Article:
Also, I did keep good track of all the athletes that passed me and that I passed. When I crossed the finish line, I thought I was in 6th. Turns out that there was one lightning fast woman in my division, in fact, I think she won the whole thing. She was so fast that I never saw her. That put me 3rd on the swim, 10th on the bike and 12th on the run and 7th overall. Out of 82!

All of this has me super excited for next season. With this race, I could qualify for Nationals this year. I don't want to go this year, it's not part of my plan. I want to get faster on the bike and the run. It sucks having the swim be your best leg and then getting passed by people for the rest of the race. I want to qualify next year with a podium under my belt and be able to have a decent showing in Vermont at Nationals.

Thursday, August 19, 2010

Timberman Sprint Race Plan

The race is Saturday morning at 7am. I'm doing this one with my old friend and original tri buddy Andrea. (She and I went to Bangkok a few years ago).

The plan for this race is simple:

  • Have fun!
  • Go hard!
I think I can do that.

Tuesday, August 17, 2010

Cycling community

Last weekend we went on a surprise camping trip to Vermont. I had planned a long ride for Saturday. We were right off the main highway, so I could have taken that out and back, but the cars go rather fast, and there's not that much shoulder. I used my phone to map out a route, and create a cue sheet of smaller country roads. With phone in pocket, off, I went.

About 2 miles into the ride, I see another cyclist pull out ahead of me. I catch up to him and ask him what road we're on (Vermonters aren't all that keen on street signs), turns out I missed my turn, but I explain, I was just out to do a 25 or so mile ride, and he invited me to tag along with him. I love that. Show up in a random place, meet up with a like-minded (and like-speed) cyclist and hang out for a few hours. What a great community of riders. Of course the flip side to this, is that I just enthusiastically followed a complete stranger into the back country of Vermont, but let's keep thinking positive.

I've been doing a lot of thinking recently about the animosity between motorists and cyclists (and pedestrians too, but that's a different matter). I've read a couple of different articles on it. Blaming the cars for putting cyclists in danger, blaming the cyclists for not following the rules, blaming the rules for being unrealistic, blaming roads in Boston for being designed by cows, not for cars or bikes. I've been trying to figure out where I come out with all these.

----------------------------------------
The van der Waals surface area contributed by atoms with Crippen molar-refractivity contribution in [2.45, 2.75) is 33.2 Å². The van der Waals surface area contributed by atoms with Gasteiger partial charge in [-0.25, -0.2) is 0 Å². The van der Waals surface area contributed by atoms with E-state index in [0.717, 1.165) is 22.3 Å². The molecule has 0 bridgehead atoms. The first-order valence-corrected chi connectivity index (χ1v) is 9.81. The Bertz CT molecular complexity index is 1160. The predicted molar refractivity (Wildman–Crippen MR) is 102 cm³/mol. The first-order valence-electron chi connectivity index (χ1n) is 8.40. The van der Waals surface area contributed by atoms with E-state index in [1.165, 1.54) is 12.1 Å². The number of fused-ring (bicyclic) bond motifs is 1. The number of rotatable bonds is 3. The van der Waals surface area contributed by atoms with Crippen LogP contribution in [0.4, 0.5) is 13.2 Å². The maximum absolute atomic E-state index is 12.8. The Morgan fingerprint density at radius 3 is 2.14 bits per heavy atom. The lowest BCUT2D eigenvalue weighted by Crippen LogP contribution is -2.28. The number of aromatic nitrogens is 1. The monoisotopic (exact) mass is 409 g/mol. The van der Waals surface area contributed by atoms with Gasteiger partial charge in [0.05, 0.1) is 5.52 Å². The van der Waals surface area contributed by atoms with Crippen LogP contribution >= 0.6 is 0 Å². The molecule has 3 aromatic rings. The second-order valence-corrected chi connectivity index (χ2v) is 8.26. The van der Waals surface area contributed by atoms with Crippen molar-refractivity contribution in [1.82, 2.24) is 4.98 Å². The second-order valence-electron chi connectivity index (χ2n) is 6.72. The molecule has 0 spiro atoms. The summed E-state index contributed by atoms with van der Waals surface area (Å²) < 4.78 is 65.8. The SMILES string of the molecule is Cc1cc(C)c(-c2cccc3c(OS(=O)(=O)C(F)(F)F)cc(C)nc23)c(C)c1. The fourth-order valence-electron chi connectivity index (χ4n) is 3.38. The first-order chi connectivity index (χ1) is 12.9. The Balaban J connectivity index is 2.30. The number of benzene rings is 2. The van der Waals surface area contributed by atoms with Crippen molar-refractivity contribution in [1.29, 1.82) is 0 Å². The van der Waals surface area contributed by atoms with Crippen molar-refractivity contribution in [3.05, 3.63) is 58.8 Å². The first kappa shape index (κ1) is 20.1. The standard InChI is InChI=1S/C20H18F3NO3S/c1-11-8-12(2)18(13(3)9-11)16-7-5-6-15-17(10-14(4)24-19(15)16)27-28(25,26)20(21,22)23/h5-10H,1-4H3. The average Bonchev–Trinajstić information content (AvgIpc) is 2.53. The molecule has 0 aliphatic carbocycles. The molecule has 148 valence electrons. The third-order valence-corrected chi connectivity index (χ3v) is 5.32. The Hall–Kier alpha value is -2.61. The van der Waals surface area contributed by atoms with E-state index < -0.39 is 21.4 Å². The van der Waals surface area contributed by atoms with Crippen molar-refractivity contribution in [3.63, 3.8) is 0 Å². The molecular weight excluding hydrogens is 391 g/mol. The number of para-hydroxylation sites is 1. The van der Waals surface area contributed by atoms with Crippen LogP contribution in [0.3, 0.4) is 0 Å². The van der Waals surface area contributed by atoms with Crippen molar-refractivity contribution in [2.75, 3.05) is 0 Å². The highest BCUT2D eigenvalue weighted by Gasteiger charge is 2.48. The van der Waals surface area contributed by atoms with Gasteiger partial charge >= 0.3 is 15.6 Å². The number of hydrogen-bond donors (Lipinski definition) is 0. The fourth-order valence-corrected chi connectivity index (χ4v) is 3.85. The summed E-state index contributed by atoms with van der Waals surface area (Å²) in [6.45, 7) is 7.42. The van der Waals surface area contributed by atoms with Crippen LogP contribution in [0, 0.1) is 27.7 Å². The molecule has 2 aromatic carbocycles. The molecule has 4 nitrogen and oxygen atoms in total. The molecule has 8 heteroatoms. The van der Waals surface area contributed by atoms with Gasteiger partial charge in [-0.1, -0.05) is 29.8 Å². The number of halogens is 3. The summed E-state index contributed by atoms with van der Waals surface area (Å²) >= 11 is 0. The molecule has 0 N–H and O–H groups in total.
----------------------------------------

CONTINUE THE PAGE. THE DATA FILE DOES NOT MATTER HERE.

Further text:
Here's what I think. I hate riding on the bike path. It sounds silly, right? It's the bike path, isn't that the best place to ride? No, it's not. The bike path is not just for bikes. It's for pedestrians, strollers, kids on trikes, dogs, skateboarders, and the most odious of non-cyclist roller bladers. I hate riding on the bike path because there are no rules. Yes, generally we keep to the right, but the whole thing is only a few 2.5 yards wide, things are bound to get messy. Particularly on sunny weekends. I hate riding on it, because I can't anticipate what all these people will do. Will they stop, move to the left, listen for me coming up behind them? All in all, constantly being on defense just makes for a stressful (and slower) ride.

What I like about the road, is that I know what to expect. Sure, a car could not see me, or could run a light, or make a turn without signaling, but generally, they are well-behaved and orderly. I still have to ride defensively, but I can be reasonably sure that I can anticipate what they'll do.

If I'm gonna take advantage of the orderliness that comes with riding on the road, I have to uphold it myself. That means following the same rules as the cars.* But in exchange, as drivers, we've gotta accept that bikes are gonna be on the road and that that's the best place for them. Give bikes room when we pass, use our blinkers and just follow the rules (that's right, stopping in the middle of a roundabout to let a biker on, is actually not helpful, now you're doing something unexpected and that causes accidents). At the end of the day, I'm both a driver and a cyclist, I try to show respect for both groups.

* Within reason. This means when rolling (yes, rolling, not throttling) toward a stop sign, if there's no one approaching, then roll through it (note: cars do this too). This means it's ok to ride two abreast when you're not in traffic, but you MUST go single file as soon as a car approaches (cars, a nice little toot on the horn [not laying on it] is appropriate if a bike doesn't go single right away). This does not excuse track stands at lights, weaving between cars or going the wrong way on a one way street. And don't get me started on helmets.